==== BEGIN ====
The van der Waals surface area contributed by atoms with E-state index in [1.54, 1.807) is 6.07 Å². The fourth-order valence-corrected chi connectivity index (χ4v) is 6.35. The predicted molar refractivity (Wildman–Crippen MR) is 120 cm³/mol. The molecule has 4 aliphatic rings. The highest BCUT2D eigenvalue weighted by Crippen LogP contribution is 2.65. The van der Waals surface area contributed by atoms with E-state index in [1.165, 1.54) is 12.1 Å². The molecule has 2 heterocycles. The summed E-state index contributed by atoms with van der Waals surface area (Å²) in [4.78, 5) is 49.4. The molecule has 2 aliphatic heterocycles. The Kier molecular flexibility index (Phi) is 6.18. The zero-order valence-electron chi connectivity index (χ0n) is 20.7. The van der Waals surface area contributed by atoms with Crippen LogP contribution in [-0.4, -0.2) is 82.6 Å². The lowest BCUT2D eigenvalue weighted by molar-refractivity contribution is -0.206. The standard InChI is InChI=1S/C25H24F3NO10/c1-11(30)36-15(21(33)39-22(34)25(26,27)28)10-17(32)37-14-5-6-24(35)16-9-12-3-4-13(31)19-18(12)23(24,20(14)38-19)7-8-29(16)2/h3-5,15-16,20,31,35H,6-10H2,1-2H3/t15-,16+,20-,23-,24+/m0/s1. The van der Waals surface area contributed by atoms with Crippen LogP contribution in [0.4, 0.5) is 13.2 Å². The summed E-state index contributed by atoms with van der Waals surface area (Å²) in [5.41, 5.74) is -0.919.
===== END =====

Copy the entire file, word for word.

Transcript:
The van der Waals surface area contributed by atoms with E-state index in [1.54, 1.807) is 6.07 Å². The fourth-order valence-corrected chi connectivity index (χ4v) is 6.35. The predicted molar refractivity (Wildman–Crippen MR) is 120 cm³/mol. The molecule has 4 aliphatic rings. The highest BCUT2D eigenvalue weighted by Crippen LogP contribution is 2.65. The van der Waals surface area contributed by atoms with E-state index in [1.165, 1.54) is 12.1 Å². The molecule has 2 heterocycles. The summed E-state index contributed by atoms with van der Waals surface area (Å²) in [4.78, 5) is 49.4. The molecule has 2 aliphatic heterocycles. The Kier molecular flexibility index (Phi) is 6.18. The zero-order valence-electron chi connectivity index (χ0n) is 20.7. The van der Waals surface area contributed by atoms with Crippen LogP contribution in [-0.4, -0.2) is 82.6 Å². The lowest BCUT2D eigenvalue weighted by molar-refractivity contribution is -0.206. The standard InChI is InChI=1S/C25H24F3NO10/c1-11(30)36-15(21(33)39-22(34)25(26,27)28)10-17(32)37-14-5-6-24(35)16-9-12-3-4-13(31)19-18(12)23(24,20(14)38-19)7-8-29(16)2/h3-5,15-16,20,31,35H,6-10H2,1-2H3/t15-,16+,20-,23-,24+/m0/s1. The van der Waals surface area contributed by atoms with Crippen LogP contribution in [0.4, 0.5) is 13.2 Å². The summed E-state index contributed by atoms with van der Waals surface area (Å²) in [5.41, 5.74) is -0.919.